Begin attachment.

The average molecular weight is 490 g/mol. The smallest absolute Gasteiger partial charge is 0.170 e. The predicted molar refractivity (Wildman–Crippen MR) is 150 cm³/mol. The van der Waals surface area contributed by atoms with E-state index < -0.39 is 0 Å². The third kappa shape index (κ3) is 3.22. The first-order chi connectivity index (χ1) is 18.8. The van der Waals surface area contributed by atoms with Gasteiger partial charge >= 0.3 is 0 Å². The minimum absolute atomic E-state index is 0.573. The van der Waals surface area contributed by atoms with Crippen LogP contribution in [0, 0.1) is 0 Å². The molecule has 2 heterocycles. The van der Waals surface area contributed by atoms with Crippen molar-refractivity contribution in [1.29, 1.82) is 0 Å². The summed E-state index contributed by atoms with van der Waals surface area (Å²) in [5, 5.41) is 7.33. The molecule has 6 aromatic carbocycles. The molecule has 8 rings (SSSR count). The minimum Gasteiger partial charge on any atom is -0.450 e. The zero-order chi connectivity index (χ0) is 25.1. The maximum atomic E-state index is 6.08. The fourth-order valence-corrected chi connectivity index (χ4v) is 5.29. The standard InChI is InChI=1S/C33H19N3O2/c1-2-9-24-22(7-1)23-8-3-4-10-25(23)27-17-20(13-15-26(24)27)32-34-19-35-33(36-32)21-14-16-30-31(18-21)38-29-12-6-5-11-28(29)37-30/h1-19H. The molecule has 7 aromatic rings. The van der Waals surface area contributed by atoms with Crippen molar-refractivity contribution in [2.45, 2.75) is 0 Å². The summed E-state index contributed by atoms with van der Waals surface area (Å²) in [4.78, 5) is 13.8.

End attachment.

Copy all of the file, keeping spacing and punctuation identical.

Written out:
The average molecular weight is 490 g/mol. The smallest absolute Gasteiger partial charge is 0.170 e. The predicted molar refractivity (Wildman–Crippen MR) is 150 cm³/mol. The van der Waals surface area contributed by atoms with E-state index < -0.39 is 0 Å². The third kappa shape index (κ3) is 3.22. The first-order chi connectivity index (χ1) is 18.8. The van der Waals surface area contributed by atoms with Gasteiger partial charge >= 0.3 is 0 Å². The minimum absolute atomic E-state index is 0.573. The van der Waals surface area contributed by atoms with Crippen LogP contribution in [0, 0.1) is 0 Å². The molecule has 2 heterocycles. The van der Waals surface area contributed by atoms with Crippen molar-refractivity contribution in [1.29, 1.82) is 0 Å². The summed E-state index contributed by atoms with van der Waals surface area (Å²) in [5, 5.41) is 7.33. The molecule has 6 aromatic carbocycles. The molecule has 8 rings (SSSR count). The minimum Gasteiger partial charge on any atom is -0.450 e. The zero-order chi connectivity index (χ0) is 25.1. The maximum atomic E-state index is 6.08. The fourth-order valence-corrected chi connectivity index (χ4v) is 5.29. The standard InChI is InChI=1S/C33H19N3O2/c1-2-9-24-22(7-1)23-8-3-4-10-25(23)27-17-20(13-15-26(24)27)32-34-19-35-33(36-32)21-14-16-30-31(18-21)38-29-12-6-5-11-28(29)37-30/h1-19H. The molecule has 7 aromatic rings. The van der Waals surface area contributed by atoms with Crippen molar-refractivity contribution in [2.45, 2.75) is 0 Å². The summed E-state index contributed by atoms with van der Waals surface area (Å²) in [4.78, 5) is 13.8.